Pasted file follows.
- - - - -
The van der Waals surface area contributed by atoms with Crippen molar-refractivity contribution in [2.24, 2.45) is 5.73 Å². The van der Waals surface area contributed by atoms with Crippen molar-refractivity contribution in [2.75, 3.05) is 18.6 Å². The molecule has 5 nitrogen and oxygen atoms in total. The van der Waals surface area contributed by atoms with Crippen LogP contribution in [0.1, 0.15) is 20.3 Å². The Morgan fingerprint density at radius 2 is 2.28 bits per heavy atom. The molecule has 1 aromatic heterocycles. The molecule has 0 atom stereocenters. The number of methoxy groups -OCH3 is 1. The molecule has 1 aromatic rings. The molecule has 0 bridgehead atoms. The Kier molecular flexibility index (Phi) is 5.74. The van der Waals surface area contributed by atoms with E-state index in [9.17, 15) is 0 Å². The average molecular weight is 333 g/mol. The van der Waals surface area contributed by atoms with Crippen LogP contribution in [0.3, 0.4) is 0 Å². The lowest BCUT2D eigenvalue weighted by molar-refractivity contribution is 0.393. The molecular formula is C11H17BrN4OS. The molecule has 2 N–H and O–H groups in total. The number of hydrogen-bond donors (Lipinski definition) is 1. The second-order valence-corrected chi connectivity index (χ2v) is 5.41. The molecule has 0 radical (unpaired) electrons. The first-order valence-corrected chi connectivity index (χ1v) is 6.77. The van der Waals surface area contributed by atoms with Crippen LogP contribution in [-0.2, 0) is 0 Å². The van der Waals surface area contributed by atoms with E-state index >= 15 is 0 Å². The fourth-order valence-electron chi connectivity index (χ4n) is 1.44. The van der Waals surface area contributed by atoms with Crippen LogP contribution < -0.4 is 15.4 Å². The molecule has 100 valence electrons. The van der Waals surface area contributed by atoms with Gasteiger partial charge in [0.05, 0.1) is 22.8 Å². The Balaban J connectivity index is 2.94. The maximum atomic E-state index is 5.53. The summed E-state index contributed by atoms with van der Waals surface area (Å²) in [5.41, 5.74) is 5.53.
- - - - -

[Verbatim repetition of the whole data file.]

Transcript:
The van der Waals surface area contributed by atoms with Crippen molar-refractivity contribution in [2.24, 2.45) is 5.73 Å². The van der Waals surface area contributed by atoms with Crippen molar-refractivity contribution in [2.75, 3.05) is 18.6 Å². The molecule has 5 nitrogen and oxygen atoms in total. The van der Waals surface area contributed by atoms with Crippen LogP contribution in [0.1, 0.15) is 20.3 Å². The Morgan fingerprint density at radius 2 is 2.28 bits per heavy atom. The molecule has 1 aromatic heterocycles. The molecule has 0 atom stereocenters. The number of methoxy groups -OCH3 is 1. The molecule has 1 aromatic rings. The molecule has 0 bridgehead atoms. The Kier molecular flexibility index (Phi) is 5.74. The van der Waals surface area contributed by atoms with E-state index in [9.17, 15) is 0 Å². The average molecular weight is 333 g/mol. The van der Waals surface area contributed by atoms with Crippen LogP contribution in [0.3, 0.4) is 0 Å². The lowest BCUT2D eigenvalue weighted by molar-refractivity contribution is 0.393. The molecular formula is C11H17BrN4OS. The molecule has 2 N–H and O–H groups in total. The number of hydrogen-bond donors (Lipinski definition) is 1. The second-order valence-corrected chi connectivity index (χ2v) is 5.41. The molecule has 0 radical (unpaired) electrons. The first-order valence-corrected chi connectivity index (χ1v) is 6.77. The van der Waals surface area contributed by atoms with Crippen LogP contribution in [-0.2, 0) is 0 Å². The van der Waals surface area contributed by atoms with E-state index >= 15 is 0 Å². The fourth-order valence-electron chi connectivity index (χ4n) is 1.44. The van der Waals surface area contributed by atoms with Crippen LogP contribution < -0.4 is 15.4 Å². The molecule has 100 valence electrons. The van der Waals surface area contributed by atoms with Gasteiger partial charge in [0.05, 0.1) is 22.8 Å². The Balaban J connectivity index is 2.94. The maximum atomic E-state index is 5.53. The summed E-state index contributed by atoms with van der Waals surface area (Å²) in [5.41, 5.74) is 5.53.